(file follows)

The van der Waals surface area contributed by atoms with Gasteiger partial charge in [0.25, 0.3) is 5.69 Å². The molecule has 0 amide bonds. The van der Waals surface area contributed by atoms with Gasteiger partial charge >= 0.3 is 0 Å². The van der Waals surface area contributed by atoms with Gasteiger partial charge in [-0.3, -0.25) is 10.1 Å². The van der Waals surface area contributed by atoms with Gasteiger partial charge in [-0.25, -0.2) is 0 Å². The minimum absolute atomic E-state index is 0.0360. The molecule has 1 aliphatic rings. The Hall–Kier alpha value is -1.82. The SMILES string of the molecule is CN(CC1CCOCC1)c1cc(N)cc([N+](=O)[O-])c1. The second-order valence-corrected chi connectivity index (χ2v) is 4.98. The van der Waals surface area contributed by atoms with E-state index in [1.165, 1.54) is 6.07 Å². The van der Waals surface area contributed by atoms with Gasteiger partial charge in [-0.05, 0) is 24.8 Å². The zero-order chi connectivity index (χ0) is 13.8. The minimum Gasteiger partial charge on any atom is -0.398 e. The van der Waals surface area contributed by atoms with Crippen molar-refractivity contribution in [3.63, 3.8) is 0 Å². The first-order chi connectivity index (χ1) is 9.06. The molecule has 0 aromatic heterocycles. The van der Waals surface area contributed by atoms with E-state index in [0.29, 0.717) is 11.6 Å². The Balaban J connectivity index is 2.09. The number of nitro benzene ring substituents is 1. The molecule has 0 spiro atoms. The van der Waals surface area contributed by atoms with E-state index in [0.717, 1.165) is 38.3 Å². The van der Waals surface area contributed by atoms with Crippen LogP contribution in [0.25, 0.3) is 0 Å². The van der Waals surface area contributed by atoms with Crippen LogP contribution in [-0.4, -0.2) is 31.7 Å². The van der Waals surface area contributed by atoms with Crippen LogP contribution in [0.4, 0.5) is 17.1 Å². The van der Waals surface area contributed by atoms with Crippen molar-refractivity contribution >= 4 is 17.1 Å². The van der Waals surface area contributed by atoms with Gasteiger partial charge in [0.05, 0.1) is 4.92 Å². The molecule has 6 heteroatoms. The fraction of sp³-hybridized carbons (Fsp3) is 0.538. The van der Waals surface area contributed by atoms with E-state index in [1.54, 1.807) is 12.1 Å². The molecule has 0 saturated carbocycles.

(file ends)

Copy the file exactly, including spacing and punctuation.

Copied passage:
The van der Waals surface area contributed by atoms with Gasteiger partial charge in [0.25, 0.3) is 5.69 Å². The molecule has 0 amide bonds. The van der Waals surface area contributed by atoms with Gasteiger partial charge >= 0.3 is 0 Å². The van der Waals surface area contributed by atoms with Gasteiger partial charge in [-0.3, -0.25) is 10.1 Å². The van der Waals surface area contributed by atoms with Gasteiger partial charge in [-0.25, -0.2) is 0 Å². The minimum absolute atomic E-state index is 0.0360. The molecule has 1 aliphatic rings. The Hall–Kier alpha value is -1.82. The SMILES string of the molecule is CN(CC1CCOCC1)c1cc(N)cc([N+](=O)[O-])c1. The second-order valence-corrected chi connectivity index (χ2v) is 4.98. The van der Waals surface area contributed by atoms with E-state index in [1.165, 1.54) is 6.07 Å². The van der Waals surface area contributed by atoms with Gasteiger partial charge in [-0.05, 0) is 24.8 Å². The zero-order chi connectivity index (χ0) is 13.8. The minimum Gasteiger partial charge on any atom is -0.398 e. The van der Waals surface area contributed by atoms with Crippen molar-refractivity contribution in [3.63, 3.8) is 0 Å². The first-order chi connectivity index (χ1) is 9.06. The molecule has 0 aromatic heterocycles. The van der Waals surface area contributed by atoms with E-state index in [0.29, 0.717) is 11.6 Å². The Balaban J connectivity index is 2.09. The number of nitro benzene ring substituents is 1. The molecule has 0 spiro atoms. The van der Waals surface area contributed by atoms with E-state index in [0.717, 1.165) is 38.3 Å². The van der Waals surface area contributed by atoms with Crippen LogP contribution in [0.25, 0.3) is 0 Å². The van der Waals surface area contributed by atoms with Crippen LogP contribution in [-0.4, -0.2) is 31.7 Å². The van der Waals surface area contributed by atoms with Crippen LogP contribution in [0.4, 0.5) is 17.1 Å². The van der Waals surface area contributed by atoms with Crippen molar-refractivity contribution >= 4 is 17.1 Å². The van der Waals surface area contributed by atoms with Gasteiger partial charge in [0.05, 0.1) is 4.92 Å². The molecule has 6 heteroatoms. The fraction of sp³-hybridized carbons (Fsp3) is 0.538. The van der Waals surface area contributed by atoms with E-state index in [1.54, 1.807) is 12.1 Å². The molecule has 0 saturated carbocycles.